reThinking Business

ReThinking Business

    The image of this cover could be interpreted as a frame, a box, a mirror, or a portal and conduit for creative connections. We ascribe meaning to situations based upon our guideposts and growth stage as well as the challenges we face in moving forward.

Which is why frameworks are more useful than prescriptions.

    A couple of days ago, we talked about reThinking Business in the age of the Social Customer at Social IRL. It was a very rich and rewarding experience with many senior professionals from brands and agencies in the room.

    Tony Faustino pulled together five takeaways from the session and included the quick video shot with Eric Mellin and Robert Madison at Spiral16. Below I included the highlights based on Tony's excellent write-up.

Rethinking Business in the Age of the Social Consumer 

1. Understand and Determine the Organizational Focus 

Start With Your Organizational Focus.  You have to pick the organizational capability or competence that will drive and differentiate your company's brand and business outcomes:

  • Apple: Innovation
  • Virgin: People
  • Procter & Gamble: Research and Development 
  • Coca Cola: Distribution

Organizational focus impacted each company's share price. The data shows how executing that focus is linked to long-term financial performance.

2. Focus on Your Brand Promise

My definition of brand:

"The sum of promises, promises kept,

and the unbounded expectations market."

Delivering and Executing the Brand Promise are Crucial.  Why?  The stock price represents public trust / confidence in your brand.  And, that public trust / public confidence determines the discount or premium to "trade" with individual consumers.  Higher consumer trust / confidence means a higher premium for your company's goods and services.

Or, it can reflect a lack of trust / confidence.  See the stock price performance of Yahoo, Microsoft, or Eastman Kodak.

3. Prioritize and Focus on the Differentiating Brand Asset(s) Driving Your Consumer Trades

Brand Assets are Your Unique Consumer Trade Currency. The digital age redefines the brand assets most valuable to individual consumers before, during, and after the point-of-sale. The Internet's real-time speed coupled with one or more of following brand assets is a killer combination:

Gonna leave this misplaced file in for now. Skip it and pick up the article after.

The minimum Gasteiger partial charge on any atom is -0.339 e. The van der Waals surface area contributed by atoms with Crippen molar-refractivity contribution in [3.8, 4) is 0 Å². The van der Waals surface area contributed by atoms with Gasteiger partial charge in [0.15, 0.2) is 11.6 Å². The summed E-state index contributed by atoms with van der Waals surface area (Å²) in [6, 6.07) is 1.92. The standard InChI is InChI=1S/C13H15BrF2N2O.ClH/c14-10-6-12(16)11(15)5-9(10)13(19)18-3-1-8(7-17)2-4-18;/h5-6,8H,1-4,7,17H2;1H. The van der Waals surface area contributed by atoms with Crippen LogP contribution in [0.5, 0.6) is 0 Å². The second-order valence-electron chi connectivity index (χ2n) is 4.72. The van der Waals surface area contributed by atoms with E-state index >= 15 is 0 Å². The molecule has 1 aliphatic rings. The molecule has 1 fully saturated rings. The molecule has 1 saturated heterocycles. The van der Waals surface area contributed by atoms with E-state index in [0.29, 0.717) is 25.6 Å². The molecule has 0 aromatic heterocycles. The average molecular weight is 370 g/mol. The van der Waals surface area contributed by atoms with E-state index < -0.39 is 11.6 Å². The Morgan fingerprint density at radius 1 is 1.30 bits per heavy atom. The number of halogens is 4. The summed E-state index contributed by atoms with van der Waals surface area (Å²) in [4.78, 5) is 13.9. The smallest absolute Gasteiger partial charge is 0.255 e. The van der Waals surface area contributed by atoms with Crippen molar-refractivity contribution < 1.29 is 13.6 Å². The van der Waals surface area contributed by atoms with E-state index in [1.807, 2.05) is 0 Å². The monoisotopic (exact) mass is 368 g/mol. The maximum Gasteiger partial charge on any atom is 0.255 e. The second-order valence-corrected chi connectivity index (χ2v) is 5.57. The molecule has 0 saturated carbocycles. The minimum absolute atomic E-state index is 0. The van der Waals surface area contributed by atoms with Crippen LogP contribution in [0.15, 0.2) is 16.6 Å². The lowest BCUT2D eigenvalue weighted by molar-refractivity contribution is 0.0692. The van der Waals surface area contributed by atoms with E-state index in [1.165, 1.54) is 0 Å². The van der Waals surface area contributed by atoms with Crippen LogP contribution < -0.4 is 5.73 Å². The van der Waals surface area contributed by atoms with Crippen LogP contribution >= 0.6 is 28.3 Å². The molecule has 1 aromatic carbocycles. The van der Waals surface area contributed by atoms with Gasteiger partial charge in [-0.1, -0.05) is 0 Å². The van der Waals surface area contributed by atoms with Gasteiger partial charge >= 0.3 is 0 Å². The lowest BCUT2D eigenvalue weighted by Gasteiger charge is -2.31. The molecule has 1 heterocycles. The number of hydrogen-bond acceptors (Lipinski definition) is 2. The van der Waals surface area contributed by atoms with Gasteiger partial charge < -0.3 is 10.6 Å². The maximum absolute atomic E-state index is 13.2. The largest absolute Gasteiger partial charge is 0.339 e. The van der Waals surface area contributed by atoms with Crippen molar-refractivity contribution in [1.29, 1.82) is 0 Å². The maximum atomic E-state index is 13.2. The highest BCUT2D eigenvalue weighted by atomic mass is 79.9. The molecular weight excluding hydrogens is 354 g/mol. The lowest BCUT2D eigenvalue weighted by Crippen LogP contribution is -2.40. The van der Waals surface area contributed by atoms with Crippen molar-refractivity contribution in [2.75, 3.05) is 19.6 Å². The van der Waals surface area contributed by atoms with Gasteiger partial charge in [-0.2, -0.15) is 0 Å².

• Reputation
  • Knowledge / Information / Data
  • Relationships
  • Influence

Ticketmaster Prioritized Knowledge / Information / Data.   Therefore, organizations need to pick the brand asset they will focus on for their unique trades with individual consumers.  For example, Ticketmaster focused on knowledge / information / data to better inform consumer decisions (i.e., local-centric information, fan reviews, personal buying history suggestions, etc.) by making that brand asset easy to share (i.e., Fan Reviews are easily shared with a single-click via Twitter or Facebook).

Financial Outcome:  Each "share of information" results in a $5 increase in incremental revenue.

4. The Unmet Social Media Opportunity: Empowering Individual Consumer Filters and Feedback Loops 

Consumer Filters, Feedback and Intent.  Intent means:

  1. Providing the right information at the right time when someone is making a decision (and that decision may or may not be a "buying decision")
  2. The consumer's perception of value inherent with the brand promise
  3. How the consumer defines the "wisdom of the trade" (i.e., was the time spent gathering information / data a worthwhile investment)

Therefore, influencing how the consumer defines the "wisdom of the trade" is vitally important. This is why brands need to focus on consumer "filters" and "feedback loops":

Consumer Filters:

  • Culture
  • Language
  • Values
  • Beliefs
  • Attitudes
  • Expectations
  • Intentions

Consumer Feedback Loops:

  • Evidence
  • Relevance
  • Consequence
  • Action

5. Ford Motor Company Case Study in Leveraging Brand Assets, Filters and Feedback Loops 

The Ford Case Study.  Brands need to do more in making individual consumers more influential.  We still don't do enough here.  

The process for making consumers more influential can be systematically achieved (e.g., there is a process):

* First, prioritize, and focus on the business problems most vital to your organization.

    Example: When Scott Monty became head of social media for Ford Motor Company, he focused on corporate reputation.  This brand asset choice was particularly important when the entire auto industry came under fire for receiving government bail-outs.  

Ford leveraged social media to permeate the strategic position that it was the only domestic automaker who chose not to receive receive government financing.  

* Second, after addressing #1, pivot your social media marketing strategy to focus on consumer filters and feedback loops that can grow a product / service:

Increase the Influence and Reputation of Your Influencers

*Third, continue actively demonstrating "we're listening, we're listening, we're listening."

Below is a six-minute video interview by the team at Spiral16.


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